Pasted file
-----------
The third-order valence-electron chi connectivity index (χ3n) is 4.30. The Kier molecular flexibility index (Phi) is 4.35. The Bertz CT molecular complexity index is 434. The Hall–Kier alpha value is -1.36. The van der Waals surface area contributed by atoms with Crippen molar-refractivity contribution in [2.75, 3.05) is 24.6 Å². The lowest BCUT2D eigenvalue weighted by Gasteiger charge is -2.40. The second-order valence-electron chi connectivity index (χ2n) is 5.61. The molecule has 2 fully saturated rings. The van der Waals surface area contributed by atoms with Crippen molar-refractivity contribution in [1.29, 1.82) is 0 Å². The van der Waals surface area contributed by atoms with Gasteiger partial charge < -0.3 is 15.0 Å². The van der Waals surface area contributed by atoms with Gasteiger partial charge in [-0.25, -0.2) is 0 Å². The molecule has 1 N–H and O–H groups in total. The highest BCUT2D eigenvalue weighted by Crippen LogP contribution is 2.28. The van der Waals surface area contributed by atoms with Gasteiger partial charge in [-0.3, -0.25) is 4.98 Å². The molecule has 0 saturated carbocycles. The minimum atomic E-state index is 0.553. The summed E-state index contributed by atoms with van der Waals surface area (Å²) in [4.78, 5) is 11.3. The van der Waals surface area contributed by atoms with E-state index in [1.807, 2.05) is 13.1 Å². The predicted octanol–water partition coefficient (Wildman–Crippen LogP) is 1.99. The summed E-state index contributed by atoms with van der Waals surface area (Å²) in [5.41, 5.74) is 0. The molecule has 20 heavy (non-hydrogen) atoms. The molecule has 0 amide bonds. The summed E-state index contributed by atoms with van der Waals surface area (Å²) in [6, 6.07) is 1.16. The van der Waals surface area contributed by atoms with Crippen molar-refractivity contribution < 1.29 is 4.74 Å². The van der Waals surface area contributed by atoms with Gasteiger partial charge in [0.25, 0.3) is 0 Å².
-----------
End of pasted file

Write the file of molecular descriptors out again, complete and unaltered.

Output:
The third-order valence-electron chi connectivity index (χ3n) is 4.30. The Kier molecular flexibility index (Phi) is 4.35. The Bertz CT molecular complexity index is 434. The Hall–Kier alpha value is -1.36. The van der Waals surface area contributed by atoms with Crippen molar-refractivity contribution in [2.75, 3.05) is 24.6 Å². The lowest BCUT2D eigenvalue weighted by Gasteiger charge is -2.40. The second-order valence-electron chi connectivity index (χ2n) is 5.61. The molecule has 2 fully saturated rings. The van der Waals surface area contributed by atoms with Crippen molar-refractivity contribution in [1.29, 1.82) is 0 Å². The van der Waals surface area contributed by atoms with Gasteiger partial charge < -0.3 is 15.0 Å². The van der Waals surface area contributed by atoms with Gasteiger partial charge in [-0.25, -0.2) is 0 Å². The molecule has 1 N–H and O–H groups in total. The highest BCUT2D eigenvalue weighted by Crippen LogP contribution is 2.28. The van der Waals surface area contributed by atoms with Gasteiger partial charge in [-0.3, -0.25) is 4.98 Å². The molecule has 0 saturated carbocycles. The minimum atomic E-state index is 0.553. The summed E-state index contributed by atoms with van der Waals surface area (Å²) in [4.78, 5) is 11.3. The van der Waals surface area contributed by atoms with E-state index in [1.807, 2.05) is 13.1 Å². The predicted octanol–water partition coefficient (Wildman–Crippen LogP) is 1.99. The summed E-state index contributed by atoms with van der Waals surface area (Å²) in [5.41, 5.74) is 0. The molecule has 20 heavy (non-hydrogen) atoms. The molecule has 0 amide bonds. The summed E-state index contributed by atoms with van der Waals surface area (Å²) in [6, 6.07) is 1.16. The van der Waals surface area contributed by atoms with Crippen molar-refractivity contribution < 1.29 is 4.74 Å². The van der Waals surface area contributed by atoms with Gasteiger partial charge in [0.25, 0.3) is 0 Å².